Lots of insect activity in the Bootheel these days…

Alot of activity this week in the insect world… This is a long post with of information about false chinch bugs in soybean, Japanes beetles in corn and soybean, yellow-striped armyworm in beans and turtles and rice stink bug in rice – if you don’t have time to read it all, you know what is there so you can scroll the parts you are interested in.

I received a couple of phone calls about false chinch bugs on seedling soybeans – even when seed was treated with an insecticide. Dr. Scott Stewart at the University of Tennessee in Jackson did a recent blog post about false chinch bugs. The blog post mentions Dr. Stewart’s experience with false chinch bugs and the best products available. This pest can be difficult to control, not necessarily because of insecticide resistance but exposure issues because they spend a lot of time underground.

Immature false chinch bugs.

It is not uncommon to see the "ground move" with false chinch bugs. They are often found in extremely high numbers.

We are also hearing about yellow striped armyworm in beans. Thresholds are based on defoliation not a number of insects per sweep. Treatment is warranted when you reach 30% defoliation in the vegetative stages (V) and drops to 20% when in the reproductive stages (R1 to R6.5). See the picture below for an idea of what 20% and 30% looks like; remember this depicts one leaflet on a soybean leaf (three leaflets make up a leaf) so each leaflet on each leaf needs to average 20-30% defoliation to have reached threshold.

Notice the bright yellow stripe along the body and the dark black dot behind the head on the side of the body of a yellow striped armyworm.

This picture is great to visualize what a certain percent defoliation looks like.

A couple of weeks ago, I had a post on Japanese beetles. They are out in full force now and their range has expanded. For soybean thresholds are based on defoliation (see above). In corn, they clip silks similar to corn rootworm adults. There needs to be an average of 3 or more beetles per ear during pollination. Additionally, silks need to be at least ¾ inch long for successful pollination; so silk clipping that leaves less than ¾ inch is problematic. Japanese beetles are only pests during pollination and pollination is usually completed in 3-5 days – so it is important to understand the relationship of the crop development and the insect. After pollination has occurred, Japanese beetles are not considered a pest. For more information on pollination in corn click on this link.

Japanese beetle. Notice the white tufts of hairs that outline the margin of the body.

Japanese beetles feeding on soybean. They feed on leaf tissue between the veins and their defoliation pattern, resembles lace.

Japanese beetles feeding on silks of corn. This feeding can reduce pollination and reduce yields.

Today I received a phone call about rice plants being clipped off and the tops of plants floating in the water. It appears that turtles are the likely culprit of this damage and there isn’t much that can be done about them. There isn’t alot of information on this, but here is a recent article about this problem in Arkansas.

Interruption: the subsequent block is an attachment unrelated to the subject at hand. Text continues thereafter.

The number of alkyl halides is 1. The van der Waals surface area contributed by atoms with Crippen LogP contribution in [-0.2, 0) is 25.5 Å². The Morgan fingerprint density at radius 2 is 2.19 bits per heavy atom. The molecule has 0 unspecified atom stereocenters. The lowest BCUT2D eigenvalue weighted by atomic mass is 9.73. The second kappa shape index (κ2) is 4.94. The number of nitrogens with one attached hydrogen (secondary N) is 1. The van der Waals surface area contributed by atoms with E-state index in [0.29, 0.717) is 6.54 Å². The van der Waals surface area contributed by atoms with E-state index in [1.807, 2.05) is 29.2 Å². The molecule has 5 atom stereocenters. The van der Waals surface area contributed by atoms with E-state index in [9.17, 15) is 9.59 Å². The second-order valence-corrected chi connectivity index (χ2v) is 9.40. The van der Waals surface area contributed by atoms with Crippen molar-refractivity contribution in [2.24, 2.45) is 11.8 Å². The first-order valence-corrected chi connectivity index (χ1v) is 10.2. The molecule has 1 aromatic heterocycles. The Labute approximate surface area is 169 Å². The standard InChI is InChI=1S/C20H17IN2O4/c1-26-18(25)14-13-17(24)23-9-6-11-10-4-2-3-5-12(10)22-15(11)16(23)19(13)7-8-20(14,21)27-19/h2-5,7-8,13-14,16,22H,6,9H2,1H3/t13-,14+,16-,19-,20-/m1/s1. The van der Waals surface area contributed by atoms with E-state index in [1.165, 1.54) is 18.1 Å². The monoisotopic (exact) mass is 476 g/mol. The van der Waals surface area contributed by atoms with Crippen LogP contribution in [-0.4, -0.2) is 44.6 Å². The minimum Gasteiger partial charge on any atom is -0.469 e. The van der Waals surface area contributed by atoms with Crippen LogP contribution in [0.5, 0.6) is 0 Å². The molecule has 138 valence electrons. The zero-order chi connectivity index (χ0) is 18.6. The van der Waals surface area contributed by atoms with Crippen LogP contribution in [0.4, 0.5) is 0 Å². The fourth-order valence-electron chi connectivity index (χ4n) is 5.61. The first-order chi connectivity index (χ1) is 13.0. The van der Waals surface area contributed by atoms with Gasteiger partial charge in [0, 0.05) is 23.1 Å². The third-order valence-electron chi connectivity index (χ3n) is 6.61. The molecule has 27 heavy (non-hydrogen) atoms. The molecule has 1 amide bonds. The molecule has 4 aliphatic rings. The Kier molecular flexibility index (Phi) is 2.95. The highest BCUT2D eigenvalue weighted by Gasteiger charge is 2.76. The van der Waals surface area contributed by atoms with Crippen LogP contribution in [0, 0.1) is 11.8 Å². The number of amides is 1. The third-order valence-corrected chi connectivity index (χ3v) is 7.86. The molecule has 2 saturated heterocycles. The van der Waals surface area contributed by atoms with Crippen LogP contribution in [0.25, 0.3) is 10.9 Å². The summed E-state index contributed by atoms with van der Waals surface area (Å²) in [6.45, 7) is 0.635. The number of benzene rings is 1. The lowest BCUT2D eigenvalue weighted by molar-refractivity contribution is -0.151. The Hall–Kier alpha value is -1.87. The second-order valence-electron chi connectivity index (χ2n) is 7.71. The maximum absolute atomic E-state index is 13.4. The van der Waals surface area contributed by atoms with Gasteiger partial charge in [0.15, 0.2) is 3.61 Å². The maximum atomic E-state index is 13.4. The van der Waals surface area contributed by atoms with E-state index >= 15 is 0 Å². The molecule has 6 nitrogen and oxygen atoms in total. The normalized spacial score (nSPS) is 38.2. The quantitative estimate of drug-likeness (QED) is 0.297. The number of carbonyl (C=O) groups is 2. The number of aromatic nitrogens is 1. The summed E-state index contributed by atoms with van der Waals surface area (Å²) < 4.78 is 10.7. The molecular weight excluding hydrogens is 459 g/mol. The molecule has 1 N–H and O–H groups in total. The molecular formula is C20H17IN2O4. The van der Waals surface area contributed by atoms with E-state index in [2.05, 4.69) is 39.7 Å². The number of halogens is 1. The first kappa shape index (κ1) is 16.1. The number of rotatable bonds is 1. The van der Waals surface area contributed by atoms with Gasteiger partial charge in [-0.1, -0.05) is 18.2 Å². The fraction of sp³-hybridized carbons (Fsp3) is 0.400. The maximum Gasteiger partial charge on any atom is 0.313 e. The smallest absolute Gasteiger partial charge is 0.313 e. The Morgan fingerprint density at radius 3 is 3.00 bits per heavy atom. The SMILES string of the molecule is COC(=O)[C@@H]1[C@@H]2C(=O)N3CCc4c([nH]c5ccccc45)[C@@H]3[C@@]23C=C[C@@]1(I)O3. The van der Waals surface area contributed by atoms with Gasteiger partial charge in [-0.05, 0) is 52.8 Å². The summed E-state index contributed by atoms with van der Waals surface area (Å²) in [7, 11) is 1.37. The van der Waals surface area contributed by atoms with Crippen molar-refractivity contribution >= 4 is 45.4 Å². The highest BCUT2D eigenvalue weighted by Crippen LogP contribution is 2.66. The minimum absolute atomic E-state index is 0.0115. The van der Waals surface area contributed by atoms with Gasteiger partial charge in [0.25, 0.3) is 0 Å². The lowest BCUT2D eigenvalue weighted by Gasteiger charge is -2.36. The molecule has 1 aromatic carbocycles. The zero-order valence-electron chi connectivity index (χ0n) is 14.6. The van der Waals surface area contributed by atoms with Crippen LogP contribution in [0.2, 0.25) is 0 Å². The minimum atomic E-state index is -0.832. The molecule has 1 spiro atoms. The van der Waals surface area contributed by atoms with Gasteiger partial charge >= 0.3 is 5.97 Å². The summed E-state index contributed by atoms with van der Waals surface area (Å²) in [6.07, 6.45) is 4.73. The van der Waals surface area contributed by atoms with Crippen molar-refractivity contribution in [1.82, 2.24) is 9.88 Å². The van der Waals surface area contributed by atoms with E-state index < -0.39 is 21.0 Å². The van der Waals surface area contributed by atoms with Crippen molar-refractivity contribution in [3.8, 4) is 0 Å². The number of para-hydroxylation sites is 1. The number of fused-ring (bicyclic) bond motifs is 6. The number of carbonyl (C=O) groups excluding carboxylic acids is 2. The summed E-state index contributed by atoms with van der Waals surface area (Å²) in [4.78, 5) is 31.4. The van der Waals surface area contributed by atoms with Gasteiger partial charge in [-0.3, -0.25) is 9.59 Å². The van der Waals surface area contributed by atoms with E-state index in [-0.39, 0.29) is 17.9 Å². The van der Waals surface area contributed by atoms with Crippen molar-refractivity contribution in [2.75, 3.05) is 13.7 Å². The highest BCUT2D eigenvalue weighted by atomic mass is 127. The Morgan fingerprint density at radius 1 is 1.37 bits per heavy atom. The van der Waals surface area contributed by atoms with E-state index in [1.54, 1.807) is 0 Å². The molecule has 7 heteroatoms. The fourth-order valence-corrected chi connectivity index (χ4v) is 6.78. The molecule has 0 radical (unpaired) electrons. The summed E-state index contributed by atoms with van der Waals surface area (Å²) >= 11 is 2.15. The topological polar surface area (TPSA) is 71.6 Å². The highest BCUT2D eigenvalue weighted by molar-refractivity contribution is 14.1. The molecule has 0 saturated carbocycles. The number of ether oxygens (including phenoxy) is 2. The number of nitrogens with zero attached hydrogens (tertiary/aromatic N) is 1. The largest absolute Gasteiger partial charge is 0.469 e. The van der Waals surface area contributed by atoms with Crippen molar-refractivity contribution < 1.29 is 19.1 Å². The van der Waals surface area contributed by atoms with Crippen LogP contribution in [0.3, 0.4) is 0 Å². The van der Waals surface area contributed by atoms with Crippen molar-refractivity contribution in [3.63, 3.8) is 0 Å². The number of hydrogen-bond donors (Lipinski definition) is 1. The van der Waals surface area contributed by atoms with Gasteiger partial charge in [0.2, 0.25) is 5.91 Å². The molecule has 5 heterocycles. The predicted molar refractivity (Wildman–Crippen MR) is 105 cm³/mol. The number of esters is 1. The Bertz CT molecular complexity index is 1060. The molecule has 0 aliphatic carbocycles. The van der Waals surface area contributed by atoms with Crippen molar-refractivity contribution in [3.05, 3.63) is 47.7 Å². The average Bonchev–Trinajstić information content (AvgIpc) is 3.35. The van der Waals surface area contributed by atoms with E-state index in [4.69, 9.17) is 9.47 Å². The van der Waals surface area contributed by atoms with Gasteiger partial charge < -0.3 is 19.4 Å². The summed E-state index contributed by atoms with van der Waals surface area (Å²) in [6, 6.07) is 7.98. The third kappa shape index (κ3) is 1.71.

Also, we have posted a couple of times about high numbers of rice stink bugs found in wheat earlier in the season. We are on track for a bad rice stink bug year. I got a call about high numbers of rice stink bug in sprangletop in a rice field. The rice is a couple of weeks away from heading – so they are not a problem at this time. I heard reports from Arkansas that rice stink bugs are above threshold in clean rice fields but the rice is a couple of weeks from heading there also. Both of these cases are situations to WATCH but NOT treat. Until rice heads, rice stink bugs are not a pest of rice. It is likely that the stink bugs will leave before panicles emerge and you can avoid the cost of an application if that happens.

Rice stink bug adult.

Rice stink bug eggs hatching.

Immature or nymph stage of rice stink bug.

And as a last note: One advantage of early planting is letting plants get ahead of the insects before the insects have a chance to build. This year, there have been a lot of late plantings so insect problems should be expected to be worse on the later planting. Along those lines, cutworms are still impacting young beans. Insect problems will likely be persist with late planted crops – so be on the lookout.

For recommendations for pesticides, check out the MU Pest Management Guide.

Categories: Corn, Insects, Rice, Scouting issues, soybeans

Tags: , , , , , , ,

Leave a Reply

Please log in using one of these methods to post your comment:

WordPress.com Logo

You are commenting using your WordPress.com account. Log Out / Change )

Twitter picture

You are commenting using your Twitter account. Log Out / Change )

Facebook photo

You are commenting using your Facebook account. Log Out / Change )

Google+ photo

You are commenting using your Google+ account. Log Out / Change )

Connecting to %s

%d bloggers like this: